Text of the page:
The third method you can use to clean a spark plug is by using a blow torch. The first step in this method to learn how to clean spark plug is to grip the spark with pliers on the end the wires connect to. Keep a firm grip on the plug and hold it firmly so that you don't risk damaging the spark plug, but that it also stays safe in your hands.
Next, put on gloves and ignite the torch. Turn the knob on your gas or propane torch to let the gas flow, and then place an ignition source in front of the nozzle. Once this has been done, hold the end of the spark plug in the flame until it is red. The torch will burn the carbon and debris off of the spark plug, and rotate the spark plug from side to side until the end of the plug and the electrode are glowing red hot.
After this has been done, the next step in learning how to clean a spark plug is to let the plug cool and do not touch it with your fingers. Let it cool for a few minutes, and then return to normal colors before attempting to reinstall it in the mechanism. Once it is cool and you can reinstall it, repeat the process for each spark plug. Reconnect the spark plug wire and move on to the next spark plug until they are all clean.
Reinstall the clean spark plugs
The last method that you can do to learn how to clean spark plugs is to just reinstall the clean spark plugs. Use a gap tool to correct the gap between the plug and the electrode. Check the service manual to find the measurement for the spark plugs and then insert a gap tool into the space between the spark plug body and the electrode. Use a tool to measure the gap and then pry the electrode further from the body to increase the gap or press it closer.
After the first step is done, place the plug in the spark plug socket with the threads facing out. The spark plug socket has a rubber grommet that will hold the plug in place as you lower it down to the engine, making it easier to thread the plug. One the second step is complete, insert the spark plug and turn it clockwise to seat it. Make sure you don’t cross thread your spark plugs when learning how to clean a spark plug, which can occur from over tightening.
The fourth step is to tighten the spark plug using a socket wrench. One the spark plug is snugly seated in the correct place, connect a ratchet to the extension and finish tightening it. Make sure the spark plug is secure and don’t put too much force on the wrench in terms of how to clean a spark plug.
The final step in reinstalling the clean spark plugs is to reconnect the plug wire to the spark plug. Grip the plug wire by the boot near the end and press down firmly to expose the end of the spark plug sticking out of the engine.
Signs You Need To Replace Your Spark Plugs
In order to determine if you need to clean your spark plugs or replace your spark plugs, you need to pay attention to certain signs that your spark plugs might be damaged or are breaking down over use. The first sign that you need to replace your spark plugs instead of finding out how to clean your spark plugs is that the car is hard to start. The battery is usually blamed for the vehicle not starting, but spark plugs can often be the cause. Your car's engine will need to work harder to compensate for clogged spark plugs.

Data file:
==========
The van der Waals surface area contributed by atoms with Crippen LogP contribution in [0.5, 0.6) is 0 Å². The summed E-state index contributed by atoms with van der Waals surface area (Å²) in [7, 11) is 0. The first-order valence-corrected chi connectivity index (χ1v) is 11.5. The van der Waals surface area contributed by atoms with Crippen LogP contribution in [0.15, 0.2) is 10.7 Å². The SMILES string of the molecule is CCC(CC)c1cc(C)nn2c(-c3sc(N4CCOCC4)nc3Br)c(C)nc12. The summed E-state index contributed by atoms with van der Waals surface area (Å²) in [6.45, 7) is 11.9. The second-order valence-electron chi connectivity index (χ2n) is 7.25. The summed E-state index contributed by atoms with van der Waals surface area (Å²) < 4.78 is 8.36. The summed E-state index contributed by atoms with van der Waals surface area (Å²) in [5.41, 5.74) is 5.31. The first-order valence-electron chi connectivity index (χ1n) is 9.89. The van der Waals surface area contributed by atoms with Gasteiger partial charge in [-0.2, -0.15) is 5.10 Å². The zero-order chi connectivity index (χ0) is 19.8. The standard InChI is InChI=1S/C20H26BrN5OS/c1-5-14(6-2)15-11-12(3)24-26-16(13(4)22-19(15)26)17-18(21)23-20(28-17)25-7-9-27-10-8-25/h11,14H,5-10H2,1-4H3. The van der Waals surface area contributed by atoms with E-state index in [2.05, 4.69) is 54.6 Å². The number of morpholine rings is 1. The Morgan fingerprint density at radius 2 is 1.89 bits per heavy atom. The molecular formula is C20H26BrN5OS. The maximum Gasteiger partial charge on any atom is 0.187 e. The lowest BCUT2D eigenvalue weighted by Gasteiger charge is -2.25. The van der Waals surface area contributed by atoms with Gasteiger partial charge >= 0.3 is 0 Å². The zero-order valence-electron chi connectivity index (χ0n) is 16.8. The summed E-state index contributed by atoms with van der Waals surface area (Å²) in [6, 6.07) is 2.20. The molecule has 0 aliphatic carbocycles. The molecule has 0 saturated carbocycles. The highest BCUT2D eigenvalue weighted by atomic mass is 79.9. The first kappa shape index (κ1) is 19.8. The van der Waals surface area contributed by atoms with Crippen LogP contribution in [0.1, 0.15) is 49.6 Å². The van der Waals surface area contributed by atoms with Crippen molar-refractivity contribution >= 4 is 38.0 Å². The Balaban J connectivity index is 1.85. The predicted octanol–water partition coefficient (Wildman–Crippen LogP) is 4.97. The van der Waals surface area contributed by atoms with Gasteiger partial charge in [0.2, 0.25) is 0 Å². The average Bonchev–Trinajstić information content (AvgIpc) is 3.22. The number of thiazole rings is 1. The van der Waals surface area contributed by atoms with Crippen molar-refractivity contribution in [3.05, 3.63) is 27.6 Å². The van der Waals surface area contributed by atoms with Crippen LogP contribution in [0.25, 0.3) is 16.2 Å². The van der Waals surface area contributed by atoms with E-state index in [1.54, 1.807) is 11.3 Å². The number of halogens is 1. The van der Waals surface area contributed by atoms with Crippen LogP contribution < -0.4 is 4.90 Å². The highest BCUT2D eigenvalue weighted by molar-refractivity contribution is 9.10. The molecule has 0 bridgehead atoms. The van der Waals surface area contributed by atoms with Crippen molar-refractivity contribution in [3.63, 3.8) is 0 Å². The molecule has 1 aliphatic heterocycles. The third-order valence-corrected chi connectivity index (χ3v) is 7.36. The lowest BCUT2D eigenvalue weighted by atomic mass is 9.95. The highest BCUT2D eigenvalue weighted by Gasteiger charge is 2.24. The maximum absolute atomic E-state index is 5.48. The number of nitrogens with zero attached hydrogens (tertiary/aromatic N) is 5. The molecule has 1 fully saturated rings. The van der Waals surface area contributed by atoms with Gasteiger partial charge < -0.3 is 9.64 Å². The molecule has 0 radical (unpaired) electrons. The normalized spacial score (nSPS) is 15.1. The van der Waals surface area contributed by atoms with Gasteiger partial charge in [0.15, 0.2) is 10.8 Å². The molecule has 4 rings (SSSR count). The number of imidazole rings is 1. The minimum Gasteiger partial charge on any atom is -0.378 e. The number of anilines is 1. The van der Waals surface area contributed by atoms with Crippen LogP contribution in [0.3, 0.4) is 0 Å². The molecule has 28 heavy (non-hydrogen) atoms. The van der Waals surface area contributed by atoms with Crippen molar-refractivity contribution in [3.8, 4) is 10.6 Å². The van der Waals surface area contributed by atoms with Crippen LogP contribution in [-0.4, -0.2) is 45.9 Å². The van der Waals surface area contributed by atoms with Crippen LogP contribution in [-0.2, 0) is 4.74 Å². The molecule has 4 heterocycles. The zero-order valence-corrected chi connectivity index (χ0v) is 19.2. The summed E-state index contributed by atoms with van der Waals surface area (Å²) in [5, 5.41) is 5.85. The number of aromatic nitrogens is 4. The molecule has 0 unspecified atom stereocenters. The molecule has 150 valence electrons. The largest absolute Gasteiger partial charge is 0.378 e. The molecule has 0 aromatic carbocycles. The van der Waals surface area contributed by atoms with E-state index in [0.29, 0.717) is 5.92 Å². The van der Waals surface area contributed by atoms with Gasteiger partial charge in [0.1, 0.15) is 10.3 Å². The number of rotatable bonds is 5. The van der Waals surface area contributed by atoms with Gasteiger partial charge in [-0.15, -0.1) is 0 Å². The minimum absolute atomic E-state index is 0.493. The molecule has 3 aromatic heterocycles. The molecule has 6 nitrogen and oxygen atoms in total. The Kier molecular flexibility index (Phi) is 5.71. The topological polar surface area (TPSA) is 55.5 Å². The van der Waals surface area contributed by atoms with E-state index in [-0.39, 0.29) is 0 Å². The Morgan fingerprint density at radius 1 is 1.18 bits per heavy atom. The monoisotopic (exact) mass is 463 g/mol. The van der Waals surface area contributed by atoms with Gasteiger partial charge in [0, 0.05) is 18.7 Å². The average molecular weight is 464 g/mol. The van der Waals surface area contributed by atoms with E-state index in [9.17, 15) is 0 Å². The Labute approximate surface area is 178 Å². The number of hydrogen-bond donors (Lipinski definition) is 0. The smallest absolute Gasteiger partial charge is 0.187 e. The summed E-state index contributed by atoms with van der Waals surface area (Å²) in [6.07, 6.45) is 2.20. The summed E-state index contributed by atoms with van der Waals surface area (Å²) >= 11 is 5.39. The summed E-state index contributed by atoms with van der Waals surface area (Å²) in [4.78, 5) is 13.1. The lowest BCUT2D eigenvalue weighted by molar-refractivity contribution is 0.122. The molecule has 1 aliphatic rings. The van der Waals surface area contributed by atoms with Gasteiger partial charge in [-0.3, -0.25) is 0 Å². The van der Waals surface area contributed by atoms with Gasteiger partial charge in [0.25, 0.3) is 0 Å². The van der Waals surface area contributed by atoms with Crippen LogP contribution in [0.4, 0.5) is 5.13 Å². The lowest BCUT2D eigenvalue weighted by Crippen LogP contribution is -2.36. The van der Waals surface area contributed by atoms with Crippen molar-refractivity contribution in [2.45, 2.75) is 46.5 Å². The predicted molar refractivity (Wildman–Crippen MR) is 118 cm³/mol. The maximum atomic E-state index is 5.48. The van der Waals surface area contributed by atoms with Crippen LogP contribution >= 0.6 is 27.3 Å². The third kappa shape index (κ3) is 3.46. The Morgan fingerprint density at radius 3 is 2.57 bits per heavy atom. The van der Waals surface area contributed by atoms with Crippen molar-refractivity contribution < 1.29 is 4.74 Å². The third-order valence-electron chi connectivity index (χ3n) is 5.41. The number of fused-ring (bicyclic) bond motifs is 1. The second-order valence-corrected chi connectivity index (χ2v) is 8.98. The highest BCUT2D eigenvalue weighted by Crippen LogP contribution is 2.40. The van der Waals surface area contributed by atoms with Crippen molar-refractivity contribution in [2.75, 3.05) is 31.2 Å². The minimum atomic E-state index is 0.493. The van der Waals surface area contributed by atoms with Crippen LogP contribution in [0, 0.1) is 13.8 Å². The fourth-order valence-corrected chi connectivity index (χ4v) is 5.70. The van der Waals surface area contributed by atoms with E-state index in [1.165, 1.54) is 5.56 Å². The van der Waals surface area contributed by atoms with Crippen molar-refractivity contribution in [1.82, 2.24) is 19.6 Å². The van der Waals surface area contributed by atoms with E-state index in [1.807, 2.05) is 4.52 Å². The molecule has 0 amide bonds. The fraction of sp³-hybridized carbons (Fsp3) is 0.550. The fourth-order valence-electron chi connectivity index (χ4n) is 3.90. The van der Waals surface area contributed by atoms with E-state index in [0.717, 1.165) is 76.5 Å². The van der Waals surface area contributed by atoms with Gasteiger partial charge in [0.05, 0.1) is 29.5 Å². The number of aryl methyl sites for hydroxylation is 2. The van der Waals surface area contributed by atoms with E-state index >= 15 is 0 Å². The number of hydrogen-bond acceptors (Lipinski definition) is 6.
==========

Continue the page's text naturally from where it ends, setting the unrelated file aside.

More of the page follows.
The second sign you need to replace your spark plugs is that the engine misfires, which can also be due to a bad ignition coil plug cap or an inferior quality of fuel. However, a misfire can often be the result of a worn spark plug, with the engine possibly popping as it misfires and sends raw fuel into the exhaust.
The third sign of a replacement is that your car gets poor fuel economy, worn spark plugs create extra work for your engine, since they can’t burn enough fuel within the combustion chamber, causing you to dish out more fuel. In addition, another sign you need to replace the spark plugs is that you have a rough engine idle. If you notice knocking or rattling noises from the engine, it is time to get your spark plugs checked to learn how to clean spark plugs or how to replace them.
Furthermore, another sign you need to replace your spark plugs is that your car struggles to accelerate, which is when your worn spark [plug can no longer create the spark necessary to ignite the fuel and air mixture in the combustion chamber. In addition, the engine might be really loud, since if one of the spark plugs is malfunctioning, this can reduce the effectiveness of a cylinder.
Another sign that you need to replace a spark plug and instead of learning how to clean a spark plug is that the check engine light has turned on in your dashboard. You might forget your vehicle to bring it in for scheduled maintenance, but make sure you pay attention to get the check engine light on your car.
Frequency of replacing spark plugs
In order to determine if you need to just learn how to clean your spark plugs or if you need to replace your spark plugs, there are certain intervals to know how to change your spark plugs. Usually, spark plugs replacement is required at around 30,000 miles. If you do not replace your spark plugs in a timely manner or at regular intervals, you could be setting yourself up for further engine problems that are very expensive and cause engine replacements or repairs, such as misfiring, lack of proper acceleration, and uneven and rough idling.